You wouldn't, as a new driver with no experience on motorcycles, hop on a GSXr and attempt to ride Mulholland and keep up with an experienced group..... What the OP did (the way the question and followup comments were phrased) was no different than someone wanting to tweak their suspension for maximum cornering when they don't even own a basic tool set and have never done anything mechanically more complex than match up the colors on the cables and sockets on their Gateway computer.

I stand by my statement... Don't waste people's time asking questions about open carry until you have done your own research and learned the ins and outs of the law. The fact that the OP didn't recognize the reference to PC12031 says that this hasn't been done. He may have scanned the laws (as he indicated that he's done AFTER I made my statement), but he hasn't taken the time to study them, or the number beginning with "120" would have been immediately recognizable.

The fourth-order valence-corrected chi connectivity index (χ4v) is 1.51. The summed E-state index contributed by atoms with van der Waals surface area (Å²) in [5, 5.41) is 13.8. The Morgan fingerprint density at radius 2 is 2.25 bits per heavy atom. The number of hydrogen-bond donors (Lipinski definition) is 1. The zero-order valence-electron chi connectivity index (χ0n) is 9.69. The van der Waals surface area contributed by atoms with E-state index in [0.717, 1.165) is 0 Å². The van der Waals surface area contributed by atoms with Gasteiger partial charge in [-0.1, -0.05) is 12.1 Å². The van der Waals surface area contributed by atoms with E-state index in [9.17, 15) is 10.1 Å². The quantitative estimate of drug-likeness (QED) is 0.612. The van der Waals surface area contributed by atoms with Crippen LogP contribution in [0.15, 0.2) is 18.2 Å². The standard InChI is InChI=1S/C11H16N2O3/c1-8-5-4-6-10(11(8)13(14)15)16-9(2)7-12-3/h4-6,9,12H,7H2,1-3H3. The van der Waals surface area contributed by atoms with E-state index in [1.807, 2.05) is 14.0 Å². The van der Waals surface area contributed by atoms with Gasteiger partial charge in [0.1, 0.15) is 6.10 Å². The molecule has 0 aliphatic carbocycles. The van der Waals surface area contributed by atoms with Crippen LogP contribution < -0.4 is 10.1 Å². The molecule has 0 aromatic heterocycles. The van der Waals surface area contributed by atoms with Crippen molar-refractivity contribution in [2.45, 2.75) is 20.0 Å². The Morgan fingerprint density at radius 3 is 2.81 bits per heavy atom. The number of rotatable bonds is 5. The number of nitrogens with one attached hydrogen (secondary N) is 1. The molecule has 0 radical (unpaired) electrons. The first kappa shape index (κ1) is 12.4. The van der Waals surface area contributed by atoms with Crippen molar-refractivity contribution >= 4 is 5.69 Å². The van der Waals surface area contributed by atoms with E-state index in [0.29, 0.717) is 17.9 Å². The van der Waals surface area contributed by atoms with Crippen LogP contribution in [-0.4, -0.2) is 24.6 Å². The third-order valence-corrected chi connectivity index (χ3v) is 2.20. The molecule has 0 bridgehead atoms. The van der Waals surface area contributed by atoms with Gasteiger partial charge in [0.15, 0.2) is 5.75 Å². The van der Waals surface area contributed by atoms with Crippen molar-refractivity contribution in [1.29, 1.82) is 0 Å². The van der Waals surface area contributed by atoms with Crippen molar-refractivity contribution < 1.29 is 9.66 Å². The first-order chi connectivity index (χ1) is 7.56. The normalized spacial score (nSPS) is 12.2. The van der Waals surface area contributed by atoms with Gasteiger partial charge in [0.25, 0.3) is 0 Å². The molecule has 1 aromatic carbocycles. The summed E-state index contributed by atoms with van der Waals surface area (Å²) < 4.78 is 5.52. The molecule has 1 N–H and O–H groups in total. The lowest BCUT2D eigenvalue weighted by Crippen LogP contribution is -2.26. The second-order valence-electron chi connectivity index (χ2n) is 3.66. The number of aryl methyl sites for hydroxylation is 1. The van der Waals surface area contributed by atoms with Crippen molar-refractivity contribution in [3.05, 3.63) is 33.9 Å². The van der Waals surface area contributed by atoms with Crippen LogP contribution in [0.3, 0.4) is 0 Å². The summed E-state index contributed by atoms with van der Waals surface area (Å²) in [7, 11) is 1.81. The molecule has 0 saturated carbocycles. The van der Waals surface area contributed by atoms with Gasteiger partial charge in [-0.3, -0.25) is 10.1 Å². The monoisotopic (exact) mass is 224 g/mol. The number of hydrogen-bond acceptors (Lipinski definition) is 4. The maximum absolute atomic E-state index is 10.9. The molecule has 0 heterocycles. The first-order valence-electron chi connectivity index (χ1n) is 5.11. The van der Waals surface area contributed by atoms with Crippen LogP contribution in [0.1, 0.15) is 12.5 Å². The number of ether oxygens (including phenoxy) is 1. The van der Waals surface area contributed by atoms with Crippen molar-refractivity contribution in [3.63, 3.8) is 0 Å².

Add to this, the fact that the Calguns Foundation will be able to provide NO support for those arrested for OC, and "the right people" are currently recommending that we not open carry (and these reasons go beyond just the fact that you might get arrested, they have implications affecting everyone.)

big red
05-02-2010, 4:12 PM
9-12: It is interesting that the students of today become the teachers of tomorrow and from some of the responses I have seen to your question it is ovbious some of the teachers might not have turned out so well from their student days. What does that leave us with for those they "teach" and become the teachers of tomorrow? I have seen some pretty sarcastic dudes on here who only know how to put down people. Like the real world you'll learn to avoid and ignore them.

Cokebottle
05-02-2010, 7:30 PM
It was a question. Jeez, lighten up. The tone that some here take, especially with new members is really off-putting, and sophomoric. What exactly do we think this accomplishes? I just don't get it. We all start somewhere. Either answer the question in a helpful way, or move on. Please.
Except 9-12 isn't a new member ;)

I tend to be a little more patient with the newbies.